Multinational enterprises and capital flight from host African nations: An xray of the challenges of retaining trade revenues for continental development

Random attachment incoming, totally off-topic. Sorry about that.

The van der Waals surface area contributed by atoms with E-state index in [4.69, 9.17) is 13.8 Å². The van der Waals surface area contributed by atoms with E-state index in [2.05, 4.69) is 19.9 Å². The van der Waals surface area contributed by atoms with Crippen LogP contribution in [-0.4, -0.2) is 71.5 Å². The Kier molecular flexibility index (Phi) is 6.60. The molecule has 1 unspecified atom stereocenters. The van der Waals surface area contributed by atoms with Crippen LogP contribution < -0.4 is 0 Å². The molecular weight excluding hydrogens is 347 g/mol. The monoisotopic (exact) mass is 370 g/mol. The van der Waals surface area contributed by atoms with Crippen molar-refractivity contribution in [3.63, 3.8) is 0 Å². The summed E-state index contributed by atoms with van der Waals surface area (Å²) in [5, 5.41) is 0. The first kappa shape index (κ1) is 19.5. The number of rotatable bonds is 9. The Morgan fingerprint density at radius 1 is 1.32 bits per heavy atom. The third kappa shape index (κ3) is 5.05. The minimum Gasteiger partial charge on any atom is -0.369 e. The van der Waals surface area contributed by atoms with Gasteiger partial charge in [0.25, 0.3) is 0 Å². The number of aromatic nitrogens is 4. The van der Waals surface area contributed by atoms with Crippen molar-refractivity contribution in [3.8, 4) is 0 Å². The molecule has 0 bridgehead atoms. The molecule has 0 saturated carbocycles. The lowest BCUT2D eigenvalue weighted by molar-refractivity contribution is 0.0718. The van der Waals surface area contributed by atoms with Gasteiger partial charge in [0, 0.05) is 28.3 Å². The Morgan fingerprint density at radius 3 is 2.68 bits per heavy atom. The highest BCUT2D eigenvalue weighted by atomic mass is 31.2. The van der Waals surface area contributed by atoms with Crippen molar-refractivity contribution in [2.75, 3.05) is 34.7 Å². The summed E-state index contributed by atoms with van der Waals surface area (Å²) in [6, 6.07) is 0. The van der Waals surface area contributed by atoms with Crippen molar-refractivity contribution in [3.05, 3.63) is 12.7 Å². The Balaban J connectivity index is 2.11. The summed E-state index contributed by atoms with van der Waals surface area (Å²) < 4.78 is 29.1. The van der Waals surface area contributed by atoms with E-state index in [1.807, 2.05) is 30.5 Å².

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Orientation: Multinational enterprises (MNEs) have been documented to significantly influence the socio-economic fortunes of their host nations particularly in Africa and most of the ‘developing world’. Research purpose: Whilst it is not disputed that some of these MNEs bring a measure of ‘economic value’ to their host nations in Africa, reports also abound to the effect that they sometimes serve as conduits for the repatriation of vast sums of money to their home countries or ‘safe havens’ outside of their host nations. From a purely social scientific, human development point of view, this paper, as a preliminary empirical effort, examines how the reported phenomenon of capital flight from selected African countries could potentially negatively affect the lot of the host nations of MNEs. Motivation for the study: There is a need to put into empirical perspective some of the factors plaguing the socio-economic development of Africa. This paper undertakes that task from the perspective of capital flight from selected African host nations of MNEs. Research design, approach, and method: Drawing largely from anecdotal and popularly reported cases from, at least, three geographical regions of the continent. This paper employs targeted systematic reviews and case research of selected reported cases to analyse the phenomenon under consideration. This interpretivist, qualitative approach was adopted with a view to put forward a somewhat empirical evidence of the potential socio-economic effects on human development indicators occasioned by capital flight from the continent. Main finding(s): As is to be expected, the study determined that the phenomenon of capital flight is a reality though often shrouded in largely complex, sometimes opaque channels and practices. It was further found that whilst the human development impacts can often be gleaned, the extent of the economic effect, though enormous in monetary terms, cannot always be precisely determined. Practical implications: One of the ‘practical values of this type of study is that it enables the extrapolations that can be undertaken by monetary or other economists to project the economistic impact of MNEs on their host nations in Africa thus advancing the vigilance that would be necessary to mitigate against the potential negative impact of capital flight on the development of the host nations. Contributions: Loosely straddling the fields of Development Economics and Human Capital Development the paper promotes the interrogation of often difficult phenomena to trigger the debates that are necessary to advance development in Africa from a trans-disciplinary viewpoint.